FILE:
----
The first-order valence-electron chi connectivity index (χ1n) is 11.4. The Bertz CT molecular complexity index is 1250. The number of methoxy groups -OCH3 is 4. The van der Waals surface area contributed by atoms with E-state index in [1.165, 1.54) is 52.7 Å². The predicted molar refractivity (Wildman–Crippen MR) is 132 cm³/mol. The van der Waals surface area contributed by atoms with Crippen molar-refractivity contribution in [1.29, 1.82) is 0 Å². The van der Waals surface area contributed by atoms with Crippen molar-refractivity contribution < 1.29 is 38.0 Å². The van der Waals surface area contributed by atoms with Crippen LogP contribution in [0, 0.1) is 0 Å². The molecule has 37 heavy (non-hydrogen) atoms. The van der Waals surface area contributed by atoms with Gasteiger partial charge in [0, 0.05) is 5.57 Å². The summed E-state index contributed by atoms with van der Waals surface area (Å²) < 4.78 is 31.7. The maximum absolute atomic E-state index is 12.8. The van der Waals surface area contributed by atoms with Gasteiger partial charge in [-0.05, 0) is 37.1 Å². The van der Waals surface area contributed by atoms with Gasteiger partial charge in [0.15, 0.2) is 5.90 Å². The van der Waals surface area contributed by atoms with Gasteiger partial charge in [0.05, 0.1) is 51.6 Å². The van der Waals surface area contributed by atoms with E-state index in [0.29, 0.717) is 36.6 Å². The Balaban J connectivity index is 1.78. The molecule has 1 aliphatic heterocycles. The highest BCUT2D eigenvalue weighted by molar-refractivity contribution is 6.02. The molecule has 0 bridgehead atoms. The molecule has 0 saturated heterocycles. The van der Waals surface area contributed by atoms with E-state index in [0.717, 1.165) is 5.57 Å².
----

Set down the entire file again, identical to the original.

The first-order valence-electron chi connectivity index (χ1n) is 11.4. The Bertz CT molecular complexity index is 1250. The number of methoxy groups -OCH3 is 4. The van der Waals surface area contributed by atoms with E-state index in [1.165, 1.54) is 52.7 Å². The predicted molar refractivity (Wildman–Crippen MR) is 132 cm³/mol. The van der Waals surface area contributed by atoms with Crippen molar-refractivity contribution in [1.29, 1.82) is 0 Å². The van der Waals surface area contributed by atoms with Crippen molar-refractivity contribution < 1.29 is 38.0 Å². The van der Waals surface area contributed by atoms with Crippen LogP contribution in [0, 0.1) is 0 Å². The molecule has 37 heavy (non-hydrogen) atoms. The van der Waals surface area contributed by atoms with Gasteiger partial charge in [0, 0.05) is 5.57 Å². The summed E-state index contributed by atoms with van der Waals surface area (Å²) < 4.78 is 31.7. The maximum absolute atomic E-state index is 12.8. The van der Waals surface area contributed by atoms with Gasteiger partial charge in [-0.05, 0) is 37.1 Å². The van der Waals surface area contributed by atoms with Gasteiger partial charge in [0.15, 0.2) is 5.90 Å². The van der Waals surface area contributed by atoms with Gasteiger partial charge in [0.05, 0.1) is 51.6 Å². The van der Waals surface area contributed by atoms with E-state index in [0.29, 0.717) is 36.6 Å². The Balaban J connectivity index is 1.78. The molecule has 1 aliphatic heterocycles. The highest BCUT2D eigenvalue weighted by molar-refractivity contribution is 6.02. The molecule has 0 bridgehead atoms. The molecule has 0 saturated heterocycles. The van der Waals surface area contributed by atoms with E-state index in [0.717, 1.165) is 5.57 Å².